Wednesday, January 30, 2008

The Natural Course of Friendships

What happens when a friendship dies? Should a person resort to heroic measures to fan the fading embers that once burned brightly, or step aside and watch the tow trucks remove the wreckage?

When we were children, we thought our classmates and neighborhood buddies would be friends for life. What's now known as a BFF (best friend forever) in Internet and cell phone shorthand.

At some point in life we must learn and remember that every person we meet can't be considered, nor will become a true friend. I've never been one to meet John Doe or Sally Que on Monday and attach myself to either as their friend. I had (too) many relatives while growing up to need outside stimulation or company, but I had friends all the same.

What is a true friend? Does a true friend come to the rescue when a bully wants to pummel you for not doing his homework? I remember sprinting to Granny's house like Carl Lewis or Jesse Owens in the Olympics after school when I knew a bully had me in his sights when I was in the sixth grade.

I was accused two years later in junior high of using muscle to win the election for student body president. I didn't intimidate voters. I didn't know anything of the sort back then. I had a friend in Mary, a big-for-her-age student and relative to one of my mother's lifelong friends.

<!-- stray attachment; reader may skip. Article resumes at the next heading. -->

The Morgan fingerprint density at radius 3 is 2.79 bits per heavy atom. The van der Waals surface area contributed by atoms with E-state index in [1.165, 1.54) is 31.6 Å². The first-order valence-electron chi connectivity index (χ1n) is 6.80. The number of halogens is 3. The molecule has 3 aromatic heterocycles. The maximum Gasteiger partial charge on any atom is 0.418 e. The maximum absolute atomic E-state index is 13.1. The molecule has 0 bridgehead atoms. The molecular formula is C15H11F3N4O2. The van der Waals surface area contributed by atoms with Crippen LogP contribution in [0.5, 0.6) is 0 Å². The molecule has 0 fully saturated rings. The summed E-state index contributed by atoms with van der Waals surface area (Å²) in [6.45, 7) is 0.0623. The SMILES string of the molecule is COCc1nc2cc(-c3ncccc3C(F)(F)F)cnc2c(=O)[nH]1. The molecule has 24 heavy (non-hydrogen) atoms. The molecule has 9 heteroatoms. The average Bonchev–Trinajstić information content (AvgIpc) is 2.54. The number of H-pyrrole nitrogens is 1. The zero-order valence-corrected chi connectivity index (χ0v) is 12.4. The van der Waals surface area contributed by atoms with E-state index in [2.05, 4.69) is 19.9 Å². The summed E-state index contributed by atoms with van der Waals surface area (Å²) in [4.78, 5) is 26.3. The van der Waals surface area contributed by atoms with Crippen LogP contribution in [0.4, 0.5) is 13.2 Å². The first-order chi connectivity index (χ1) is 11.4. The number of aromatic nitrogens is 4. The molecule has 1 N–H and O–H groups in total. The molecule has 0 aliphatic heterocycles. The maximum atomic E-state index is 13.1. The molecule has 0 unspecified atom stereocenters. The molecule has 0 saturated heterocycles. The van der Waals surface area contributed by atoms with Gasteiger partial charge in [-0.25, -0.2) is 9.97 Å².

If her walking around the school with a large sheet of white construction paper (used by the art teacher to create banners that the sports teams and cheerleaders burst through before games) pointing at unsuspecting students with the request to sign their allegiance and vote for me was intimidation, then I stand guilty these many years later. I felt bad when another student complained and cried that Mary made students vote for me, rather than exercising their free will. Mary was a true friend back then.

In recent years I've been struggling with the definition of friendship. Beyond high and college cliques, adult friendship require more work than those we had as children, oftentimes with fewer perks (candies, sleepovers, camping trips, amusement parks). I've had friendships where I was a parent, a mentor, or big brother, which were always exhausting.

I get along (better) with creative types, but can navigate other worlds as well when needed. I used to think that the zodiac played a large role in finding, developing, and sustaining real friends, but the truth of the matter is that it is free will. We seek out people who make us happy, comfort us when we're sad, and gives us tough love even when we're in no mood for it.

My criteria for friends has changed
since I relocated from the Southwest, but the dynamic of my closest friendships are the same. I'm an honorary Hispanic among my closest friends, most of which are natives from Spanish or Portuguese-speaking countries or islands. I'm a proud American, however I feel like a foreigner when I look at the faces of those nearest to me.

Do I believe in reincarnation? Was I here before as a Spaniard or Ecuadorian, but didn't get it right the first or second time, only to try yet again in this body surrounded by familiar sights, sounds, and smell? Should I try to further dissect who and what naturally gravitate toward me? It's best that I bury my burnt out or imbalanced friendships and move on with those who respect and love me.

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